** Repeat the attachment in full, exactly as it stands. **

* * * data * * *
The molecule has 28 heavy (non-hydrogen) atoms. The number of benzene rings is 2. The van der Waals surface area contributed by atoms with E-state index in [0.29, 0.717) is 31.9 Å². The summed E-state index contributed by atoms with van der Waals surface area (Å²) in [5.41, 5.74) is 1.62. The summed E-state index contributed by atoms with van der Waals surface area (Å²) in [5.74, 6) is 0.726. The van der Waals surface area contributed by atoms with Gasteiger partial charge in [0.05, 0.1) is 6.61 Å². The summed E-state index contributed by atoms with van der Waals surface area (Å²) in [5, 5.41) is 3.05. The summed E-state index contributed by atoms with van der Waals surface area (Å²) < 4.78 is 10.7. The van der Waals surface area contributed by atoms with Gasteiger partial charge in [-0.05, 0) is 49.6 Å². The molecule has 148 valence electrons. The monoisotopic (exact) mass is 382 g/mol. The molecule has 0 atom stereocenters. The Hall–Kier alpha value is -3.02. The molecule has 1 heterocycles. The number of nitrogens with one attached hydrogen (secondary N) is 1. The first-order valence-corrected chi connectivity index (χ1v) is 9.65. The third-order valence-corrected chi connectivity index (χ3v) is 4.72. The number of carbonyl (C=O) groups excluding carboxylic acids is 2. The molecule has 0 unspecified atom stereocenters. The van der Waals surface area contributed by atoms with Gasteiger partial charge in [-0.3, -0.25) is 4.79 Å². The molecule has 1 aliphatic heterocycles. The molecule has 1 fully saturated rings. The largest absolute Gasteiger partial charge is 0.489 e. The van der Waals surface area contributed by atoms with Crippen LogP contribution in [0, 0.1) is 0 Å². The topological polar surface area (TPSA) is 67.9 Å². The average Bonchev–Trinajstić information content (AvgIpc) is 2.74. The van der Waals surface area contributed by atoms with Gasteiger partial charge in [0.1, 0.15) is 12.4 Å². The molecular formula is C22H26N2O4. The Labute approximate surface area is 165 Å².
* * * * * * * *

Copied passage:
The molecule has 28 heavy (non-hydrogen) atoms. The number of benzene rings is 2. The van der Waals surface area contributed by atoms with E-state index in [0.29, 0.717) is 31.9 Å². The summed E-state index contributed by atoms with van der Waals surface area (Å²) in [5.41, 5.74) is 1.62. The summed E-state index contributed by atoms with van der Waals surface area (Å²) in [5.74, 6) is 0.726. The van der Waals surface area contributed by atoms with Gasteiger partial charge in [0.05, 0.1) is 6.61 Å². The summed E-state index contributed by atoms with van der Waals surface area (Å²) in [5, 5.41) is 3.05. The summed E-state index contributed by atoms with van der Waals surface area (Å²) < 4.78 is 10.7. The van der Waals surface area contributed by atoms with Gasteiger partial charge in [-0.05, 0) is 49.6 Å². The molecule has 148 valence electrons. The monoisotopic (exact) mass is 382 g/mol. The molecule has 0 atom stereocenters. The Hall–Kier alpha value is -3.02. The molecule has 1 heterocycles. The number of nitrogens with one attached hydrogen (secondary N) is 1. The first-order valence-corrected chi connectivity index (χ1v) is 9.65. The third-order valence-corrected chi connectivity index (χ3v) is 4.72. The number of carbonyl (C=O) groups excluding carboxylic acids is 2. The molecule has 0 unspecified atom stereocenters. The van der Waals surface area contributed by atoms with Gasteiger partial charge in [-0.3, -0.25) is 4.79 Å². The molecule has 1 aliphatic heterocycles. The molecule has 1 fully saturated rings. The largest absolute Gasteiger partial charge is 0.489 e. The van der Waals surface area contributed by atoms with Crippen LogP contribution in [0, 0.1) is 0 Å². The topological polar surface area (TPSA) is 67.9 Å². The average Bonchev–Trinajstić information content (AvgIpc) is 2.74. The van der Waals surface area contributed by atoms with Gasteiger partial charge in [0.1, 0.15) is 12.4 Å². The molecular formula is C22H26N2O4. The Labute approximate surface area is 165 Å².